Part of patients after cholecystectomy with increased concentration of hydrophobic hepatotoxic co-carcinogenic deoxicholic bile acid in serum and/or feces with increased risk of colon cancer”

    Postcholecystectomy syndrome (PCS), S. Mohandas, L.M. Almond, Department of General Surgery, Worcestershire Royal Hospital, Worcester, UK

    “The incidence of postcholecystectomy syndrome has been reported to be as high as 40% in one study, and the onset of symptoms may range from 2 days to 25 years. There may also be gender-specific risk factors for developing symptoms after cholecystectomy. In one study, the incidence of recurrent symptoms among female patients was 43%, compared to 28% of male patients.”

    “cholecystectomy is associated with several physiological changes in the upper gastrointestinal tract which may account for the persistence of symptoms or the development of new symptoms after gallbladder removal. The cholecyst sphincter of Oddi reflex, cholecyst-antral reflex, and cholecyst-oesophagal reflexes are all disrupted and some local upper gastrointestinal hormonal changes also occur after cholecystectomy. Thus, there is an increased incidence of gastritis, alkaline duodene gastric reflux and gastro-oesophageal reflux after cholecystectomy, all of which may be the basis for postcholecystectomy symptoms.”

    The postcholecystectomy syndrome: A review, Khalid R Murshid, Department of Surgery, King Khalid University Hospital, Riyadh, Saudi Arabia:

    Instance of Post Cholecystectomy Syndrome sustainably increased when patients followed for 5-9 years vs. only two years’ follow-up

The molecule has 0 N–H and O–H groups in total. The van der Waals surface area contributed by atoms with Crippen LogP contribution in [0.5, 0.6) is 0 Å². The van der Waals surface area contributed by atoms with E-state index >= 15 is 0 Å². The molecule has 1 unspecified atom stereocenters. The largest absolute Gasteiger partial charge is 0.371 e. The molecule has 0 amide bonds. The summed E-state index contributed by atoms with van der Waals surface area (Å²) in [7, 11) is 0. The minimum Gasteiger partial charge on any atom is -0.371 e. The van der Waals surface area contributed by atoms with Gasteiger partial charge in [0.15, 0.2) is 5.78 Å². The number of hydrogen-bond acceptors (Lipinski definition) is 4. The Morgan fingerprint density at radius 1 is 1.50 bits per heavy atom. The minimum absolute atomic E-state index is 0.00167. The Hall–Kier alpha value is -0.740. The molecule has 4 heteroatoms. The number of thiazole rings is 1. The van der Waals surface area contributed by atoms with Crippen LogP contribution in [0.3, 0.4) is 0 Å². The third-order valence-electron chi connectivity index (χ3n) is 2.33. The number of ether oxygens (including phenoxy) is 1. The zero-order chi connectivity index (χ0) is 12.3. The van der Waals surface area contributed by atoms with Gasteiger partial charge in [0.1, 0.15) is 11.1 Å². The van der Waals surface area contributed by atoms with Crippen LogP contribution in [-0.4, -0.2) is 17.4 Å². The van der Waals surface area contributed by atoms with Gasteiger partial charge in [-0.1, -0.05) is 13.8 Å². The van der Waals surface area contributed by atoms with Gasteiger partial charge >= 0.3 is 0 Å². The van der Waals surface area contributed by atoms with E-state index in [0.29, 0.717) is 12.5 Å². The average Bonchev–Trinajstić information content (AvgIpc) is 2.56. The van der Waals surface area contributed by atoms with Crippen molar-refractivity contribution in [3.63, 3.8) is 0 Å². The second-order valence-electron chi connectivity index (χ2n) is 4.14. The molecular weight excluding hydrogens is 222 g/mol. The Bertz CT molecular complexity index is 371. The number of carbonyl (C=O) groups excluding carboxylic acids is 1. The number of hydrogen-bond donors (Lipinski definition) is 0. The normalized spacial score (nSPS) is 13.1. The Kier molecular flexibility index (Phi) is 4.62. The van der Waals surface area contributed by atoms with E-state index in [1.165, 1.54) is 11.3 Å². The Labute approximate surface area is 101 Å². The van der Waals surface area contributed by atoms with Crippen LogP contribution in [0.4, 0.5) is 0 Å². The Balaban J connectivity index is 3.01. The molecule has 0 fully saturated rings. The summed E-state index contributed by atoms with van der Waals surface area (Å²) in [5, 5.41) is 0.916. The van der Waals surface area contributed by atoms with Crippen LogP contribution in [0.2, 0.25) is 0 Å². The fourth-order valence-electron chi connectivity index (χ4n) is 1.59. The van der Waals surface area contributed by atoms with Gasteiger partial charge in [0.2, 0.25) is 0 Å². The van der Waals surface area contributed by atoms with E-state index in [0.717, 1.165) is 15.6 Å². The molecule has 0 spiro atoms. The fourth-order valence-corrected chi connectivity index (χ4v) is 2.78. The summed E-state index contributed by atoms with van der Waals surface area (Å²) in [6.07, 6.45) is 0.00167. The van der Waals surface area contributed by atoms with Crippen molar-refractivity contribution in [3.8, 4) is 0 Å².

Cholecystectomy and Clinical Presentations of Gastroparesis, the NIDDK Gastroparesis Clinical Research Consortium (GpCRC)*

    Patients with cholecystectomy had more comorbidities, particularly chronic fatigue syndrome, fibromyalgia, depression, and anxiety. Postcholecystectomy gastroparesis patients had increased health care utilization and had a worse quality of life.

    Jacob L. Turumin, Victor A. Shanturov, Helena E. Turumina Irkutsk Institute of Surgery, Irkutsk Regional Hospital, Irkutsk 664079, Russia

    The basic role of the gallbladder in a human is a protective. The gallbladder decreases the formation of the secondary hydrophobic toxic bile acids (deoxycholic and lithocholic acids) by accumulating the primary bile acids (cholic and chenodeoxycholate acids) in the gallbladder, thus reducing their concentration in gallbladder-independent enterohepatic circulation and protecting the liver, the mucosa of the stomach, the gallbladder, and the colon from their effect

    Source references:
    Murshid KR. The postcholecystectomy syndrome: A review. Saudi J Gastroenterol [serial online] 1996 [cited 2014 Nov 5];2:124-37. Available from
    Mayoclinic Diseases Conditions Bile Reflux
    Post-cholecystectomy syndrome: spectrum of biliary findings at magnetic resonance cholangiopancreatography
    Role of the Gallbladder in a Human. Jacob L. Turumin, Victor A. Shanturov, Helena E. Turumina. Irkutsk Institute of Surgery, Irkutsk Regional Hospital, Irkutsk 664079,
    Biliary Diseases Laparoscopic Cholecystectomy. Postcholecystectomy Syndrome. Treatment: Celecoxib and Ursodeoxycholic acid
    Postcholecystectomy syndrome (PCS), S.S. Jaunoo, S. Mohandas, L.M. Almond, Department of General Surgery, Worcestershire Royal Hospital, Worcester, UK
    Weight gain after cholecystectomy.P W Houghton, L A Donaldson, L R Jenkinson, and M K Crumplin
    Martin W. RECENT CONTROVERSIAL QUESTIONS IN GALL-BLADDER SURGERY. Annals of Surgery. 1924;79(3):424-443.
    American Journal of Gastroenterology, August 2005

    Best BJ

  5. I posted this on your youtube channel but I’ll post it again here just in case you didn’t see it.

    There’s a surgeon in China who for years has been performing gallstone removal leaving the gallbladder intact.

    See these links:

    My mother claimed to have had a similar operation in the US a few years ago, although on that occasion when they went in they actually found no gallstones despite scans showing them.

    You are doing a fantastic job bringing this to people’s awareness, just wish you could get more exposure. Have to contacted the media?